Like so many others, I clearly remember saying "This game is over" with about four minutes left. It was a fantastically entertaining game to share with my new friends. I even had no worries at 2-1. The tying goal was a thing of beauty and, at first, a heartbreaker. But soon I realized that I was not that upset. After all, I truly love Canada. I loved Vancouver when I was there for the 2010 Winter Games and want to retire there.
So when the women's game went to overtime, I was torn. I felt a little guilty for feeling good about the Canadian comeback, but I really wasn't that upset. I was having too much fun. Even when the game-winning goal was scored, I felt heartbroken for the American women and their families but also got a kick out of the joy it brought to my office mates. If the U.S. was going to lose, at least it was to my second-favorite country.
My favorite moment -- and it is a moment, not a game or play or day -- occurred at Draft, a restaurant in Sochi. I arrived there to watch Russia take on Slovenia in the host country's first game of the men's hockey tournament. My assignment was to mingle with the Russian fans. I looked around the place and hesitated. In the charged Russia-America discourse, it's hard to escape preconceptions, and that's too bad.
The world over, and with few exceptions, we all want the same things out of life. We want a peaceful, prosperous environment in which to raise our families and pursue inner fulfillment. That's obvious. But in the rhetorical battle between Russia and the West, which has reached the level of propaganda in recent years, it's important to remember the obvious. Politics are one thing, humanity another.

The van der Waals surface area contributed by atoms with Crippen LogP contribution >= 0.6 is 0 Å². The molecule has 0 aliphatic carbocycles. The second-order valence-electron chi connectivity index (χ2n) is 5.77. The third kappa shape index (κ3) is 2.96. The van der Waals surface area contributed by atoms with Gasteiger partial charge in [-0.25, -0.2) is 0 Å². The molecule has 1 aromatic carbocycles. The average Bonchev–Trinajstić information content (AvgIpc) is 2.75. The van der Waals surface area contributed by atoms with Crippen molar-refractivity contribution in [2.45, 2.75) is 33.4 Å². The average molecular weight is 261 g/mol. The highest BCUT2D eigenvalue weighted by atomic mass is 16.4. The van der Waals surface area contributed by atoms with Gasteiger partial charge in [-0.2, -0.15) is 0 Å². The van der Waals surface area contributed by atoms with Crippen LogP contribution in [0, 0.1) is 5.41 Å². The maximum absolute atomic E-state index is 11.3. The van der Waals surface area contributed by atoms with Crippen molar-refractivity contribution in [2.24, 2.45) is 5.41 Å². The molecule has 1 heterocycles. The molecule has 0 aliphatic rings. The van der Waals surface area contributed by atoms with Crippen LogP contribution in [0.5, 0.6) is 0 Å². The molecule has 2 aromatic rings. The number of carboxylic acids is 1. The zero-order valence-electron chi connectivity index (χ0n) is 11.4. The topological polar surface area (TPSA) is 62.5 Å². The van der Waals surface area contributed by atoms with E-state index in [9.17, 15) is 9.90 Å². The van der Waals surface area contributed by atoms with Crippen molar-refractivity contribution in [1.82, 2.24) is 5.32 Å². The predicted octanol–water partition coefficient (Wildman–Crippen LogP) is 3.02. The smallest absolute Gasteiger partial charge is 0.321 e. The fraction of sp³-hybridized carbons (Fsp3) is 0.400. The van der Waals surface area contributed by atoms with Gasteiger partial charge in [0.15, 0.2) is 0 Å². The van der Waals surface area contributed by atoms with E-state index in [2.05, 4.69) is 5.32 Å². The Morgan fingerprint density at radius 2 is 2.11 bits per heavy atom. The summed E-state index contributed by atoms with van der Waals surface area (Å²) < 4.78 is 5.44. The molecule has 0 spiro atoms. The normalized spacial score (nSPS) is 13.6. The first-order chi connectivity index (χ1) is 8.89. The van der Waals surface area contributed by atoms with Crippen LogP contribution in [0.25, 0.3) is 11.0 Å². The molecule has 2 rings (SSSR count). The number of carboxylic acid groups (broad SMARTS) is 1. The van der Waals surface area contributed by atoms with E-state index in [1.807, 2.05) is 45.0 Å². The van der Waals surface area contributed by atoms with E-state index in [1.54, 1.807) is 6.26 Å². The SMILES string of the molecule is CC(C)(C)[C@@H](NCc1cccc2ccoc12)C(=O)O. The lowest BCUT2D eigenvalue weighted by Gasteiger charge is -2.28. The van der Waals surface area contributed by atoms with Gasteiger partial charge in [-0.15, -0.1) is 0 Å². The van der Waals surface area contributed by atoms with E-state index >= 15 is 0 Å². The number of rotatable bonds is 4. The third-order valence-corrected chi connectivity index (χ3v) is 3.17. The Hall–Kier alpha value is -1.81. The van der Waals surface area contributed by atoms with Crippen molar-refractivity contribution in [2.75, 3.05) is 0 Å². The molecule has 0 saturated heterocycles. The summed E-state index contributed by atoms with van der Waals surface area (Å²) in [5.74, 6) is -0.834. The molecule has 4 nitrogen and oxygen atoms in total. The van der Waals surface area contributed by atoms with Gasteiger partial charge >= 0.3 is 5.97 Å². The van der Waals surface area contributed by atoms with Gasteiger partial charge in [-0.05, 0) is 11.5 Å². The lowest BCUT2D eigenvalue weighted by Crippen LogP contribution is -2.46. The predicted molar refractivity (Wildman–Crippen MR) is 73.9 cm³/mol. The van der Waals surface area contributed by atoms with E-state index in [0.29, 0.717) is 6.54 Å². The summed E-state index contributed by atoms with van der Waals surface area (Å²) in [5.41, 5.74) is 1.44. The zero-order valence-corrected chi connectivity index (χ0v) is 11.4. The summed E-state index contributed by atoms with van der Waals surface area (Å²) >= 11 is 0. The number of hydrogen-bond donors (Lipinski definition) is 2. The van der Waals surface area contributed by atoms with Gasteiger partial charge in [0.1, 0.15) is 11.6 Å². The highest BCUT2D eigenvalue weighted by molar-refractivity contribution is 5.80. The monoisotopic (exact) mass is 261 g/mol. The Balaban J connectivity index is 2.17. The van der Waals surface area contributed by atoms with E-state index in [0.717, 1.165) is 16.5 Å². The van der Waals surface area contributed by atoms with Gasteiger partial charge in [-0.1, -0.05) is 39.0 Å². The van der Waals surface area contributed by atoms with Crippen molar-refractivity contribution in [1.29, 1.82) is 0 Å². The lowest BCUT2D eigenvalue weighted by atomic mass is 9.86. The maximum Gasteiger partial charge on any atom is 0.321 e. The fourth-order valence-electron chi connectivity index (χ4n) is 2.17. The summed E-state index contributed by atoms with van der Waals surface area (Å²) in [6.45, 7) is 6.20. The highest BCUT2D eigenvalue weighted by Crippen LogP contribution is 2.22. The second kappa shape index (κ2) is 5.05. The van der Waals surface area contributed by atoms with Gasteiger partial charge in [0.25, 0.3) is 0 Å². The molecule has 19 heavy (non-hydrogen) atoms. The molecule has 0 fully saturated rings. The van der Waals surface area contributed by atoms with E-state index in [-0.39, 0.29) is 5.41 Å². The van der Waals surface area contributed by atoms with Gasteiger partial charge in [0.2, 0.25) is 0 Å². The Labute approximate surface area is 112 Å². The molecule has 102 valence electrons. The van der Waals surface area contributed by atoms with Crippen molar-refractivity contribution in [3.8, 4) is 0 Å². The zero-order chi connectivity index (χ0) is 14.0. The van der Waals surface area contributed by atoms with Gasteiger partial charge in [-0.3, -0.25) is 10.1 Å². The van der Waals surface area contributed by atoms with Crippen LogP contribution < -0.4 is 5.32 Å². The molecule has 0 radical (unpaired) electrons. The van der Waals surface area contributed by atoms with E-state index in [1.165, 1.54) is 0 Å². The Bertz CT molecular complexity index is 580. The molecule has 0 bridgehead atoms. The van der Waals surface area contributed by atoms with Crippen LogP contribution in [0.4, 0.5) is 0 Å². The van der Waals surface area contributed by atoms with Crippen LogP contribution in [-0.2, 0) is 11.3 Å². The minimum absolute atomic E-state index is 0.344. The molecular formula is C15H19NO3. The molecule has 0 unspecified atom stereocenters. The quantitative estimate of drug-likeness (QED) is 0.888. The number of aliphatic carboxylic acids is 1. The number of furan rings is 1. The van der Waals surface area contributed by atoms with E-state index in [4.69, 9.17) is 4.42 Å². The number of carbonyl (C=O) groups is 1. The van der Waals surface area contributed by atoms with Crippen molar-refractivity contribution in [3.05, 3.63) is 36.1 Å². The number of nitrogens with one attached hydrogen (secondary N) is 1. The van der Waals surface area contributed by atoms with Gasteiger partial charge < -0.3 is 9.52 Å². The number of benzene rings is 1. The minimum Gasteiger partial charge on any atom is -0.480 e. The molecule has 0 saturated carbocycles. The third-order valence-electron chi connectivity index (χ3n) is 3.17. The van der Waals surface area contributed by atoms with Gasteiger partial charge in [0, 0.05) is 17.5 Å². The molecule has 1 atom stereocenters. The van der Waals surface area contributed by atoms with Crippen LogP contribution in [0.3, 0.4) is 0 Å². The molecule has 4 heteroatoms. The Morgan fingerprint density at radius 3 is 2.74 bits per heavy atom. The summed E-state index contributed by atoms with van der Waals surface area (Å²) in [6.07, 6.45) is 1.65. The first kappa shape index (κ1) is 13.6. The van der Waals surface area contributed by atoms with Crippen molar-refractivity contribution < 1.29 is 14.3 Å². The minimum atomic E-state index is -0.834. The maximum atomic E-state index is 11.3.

The Olympics are supposed to promote fair play and harmonious feeling between people of different cultures. The ideological white noise between East and West threatened this ideal. So my favorite Olympic moment happened when I approached a table of Russians in Draft. They looked up at me, smiled and said come have a seat.
My favorite Olympic moment was watching Teemu Selanne capture bronze, the 43-year-old winger closing out his Finland national team career with a fourth career medal in his sixth Olympics.
You could see the pride he had in wearing his country's colors as well as being a part of Finnish teams over the years that found ways to win three bronze medals and a silver in the five NHL Olympics.
After his final game Saturday night, he spoke eloquently and emotionally about what it all meant to him.
"Twenty-six years ago, I played my first national team game, and I've been carrying this jersey with a lot of pride and love," Selanne said. "Winning this last game like this is a dream come true. I'm so proud of my teammates and what a great ending."
Let's hope his actual playing career ends with another Stanley Cup in June in Anaheim. That would be a true farewell.
The morning of men's ski slopestyle finals, I was exhausted. After back-to-back nights covering men's and women's snowboard halfpipe finals, which meant bedtimes that came sometime around 5 or 6 a.m., I struggled to stay awake on the bus ride to Rosa Khutor Extreme Park, the venue where I had spent just about every waking moment for the previous two weeks.
But then Joss Christensen, Gus Kenworthy and Nick Goepper made it very easy for me to keep my eyes open. Keeping them dry, well, that was another story.